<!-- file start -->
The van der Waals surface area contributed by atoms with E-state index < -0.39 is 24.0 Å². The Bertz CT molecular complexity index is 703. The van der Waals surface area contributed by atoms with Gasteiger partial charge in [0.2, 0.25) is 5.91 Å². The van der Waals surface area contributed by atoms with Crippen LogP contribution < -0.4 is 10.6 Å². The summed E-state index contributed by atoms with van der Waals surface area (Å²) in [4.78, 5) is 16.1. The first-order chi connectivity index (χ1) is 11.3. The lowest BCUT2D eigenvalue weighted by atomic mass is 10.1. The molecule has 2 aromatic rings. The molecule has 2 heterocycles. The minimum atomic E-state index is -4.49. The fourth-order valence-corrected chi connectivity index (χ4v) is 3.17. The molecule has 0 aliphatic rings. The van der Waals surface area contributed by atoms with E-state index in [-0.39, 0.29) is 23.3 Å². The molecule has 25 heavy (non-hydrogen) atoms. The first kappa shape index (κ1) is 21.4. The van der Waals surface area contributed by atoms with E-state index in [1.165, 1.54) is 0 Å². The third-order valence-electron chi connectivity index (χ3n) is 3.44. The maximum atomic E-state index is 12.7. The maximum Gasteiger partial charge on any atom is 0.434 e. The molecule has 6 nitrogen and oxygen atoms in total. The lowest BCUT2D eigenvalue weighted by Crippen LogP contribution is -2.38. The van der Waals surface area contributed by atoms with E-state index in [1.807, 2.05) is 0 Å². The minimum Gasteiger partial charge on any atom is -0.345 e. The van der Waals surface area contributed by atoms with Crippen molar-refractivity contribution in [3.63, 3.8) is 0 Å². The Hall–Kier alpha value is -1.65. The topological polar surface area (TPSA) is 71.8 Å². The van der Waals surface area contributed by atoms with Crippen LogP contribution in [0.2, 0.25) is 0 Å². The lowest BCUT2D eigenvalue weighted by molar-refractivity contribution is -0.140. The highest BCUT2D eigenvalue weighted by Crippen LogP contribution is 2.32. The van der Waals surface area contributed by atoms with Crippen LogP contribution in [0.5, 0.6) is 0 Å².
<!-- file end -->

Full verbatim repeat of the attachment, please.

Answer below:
The van der Waals surface area contributed by atoms with E-state index < -0.39 is 24.0 Å². The Bertz CT molecular complexity index is 703. The van der Waals surface area contributed by atoms with Gasteiger partial charge in [0.2, 0.25) is 5.91 Å². The van der Waals surface area contributed by atoms with Crippen LogP contribution < -0.4 is 10.6 Å². The summed E-state index contributed by atoms with van der Waals surface area (Å²) in [4.78, 5) is 16.1. The first-order chi connectivity index (χ1) is 11.3. The lowest BCUT2D eigenvalue weighted by atomic mass is 10.1. The molecule has 2 aromatic rings. The molecule has 2 heterocycles. The minimum atomic E-state index is -4.49. The fourth-order valence-corrected chi connectivity index (χ4v) is 3.17. The molecule has 0 aliphatic rings. The van der Waals surface area contributed by atoms with E-state index in [-0.39, 0.29) is 23.3 Å². The molecule has 25 heavy (non-hydrogen) atoms. The first kappa shape index (κ1) is 21.4. The van der Waals surface area contributed by atoms with E-state index in [1.165, 1.54) is 0 Å². The third-order valence-electron chi connectivity index (χ3n) is 3.44. The maximum atomic E-state index is 12.7. The maximum Gasteiger partial charge on any atom is 0.434 e. The molecule has 6 nitrogen and oxygen atoms in total. The lowest BCUT2D eigenvalue weighted by Crippen LogP contribution is -2.38. The van der Waals surface area contributed by atoms with E-state index in [1.807, 2.05) is 0 Å². The minimum Gasteiger partial charge on any atom is -0.345 e. The van der Waals surface area contributed by atoms with Crippen molar-refractivity contribution in [3.63, 3.8) is 0 Å². The Hall–Kier alpha value is -1.65. The topological polar surface area (TPSA) is 71.8 Å². The van der Waals surface area contributed by atoms with Crippen LogP contribution in [0.2, 0.25) is 0 Å². The lowest BCUT2D eigenvalue weighted by molar-refractivity contribution is -0.140. The highest BCUT2D eigenvalue weighted by Crippen LogP contribution is 2.32. The van der Waals surface area contributed by atoms with Crippen LogP contribution in [0.5, 0.6) is 0 Å².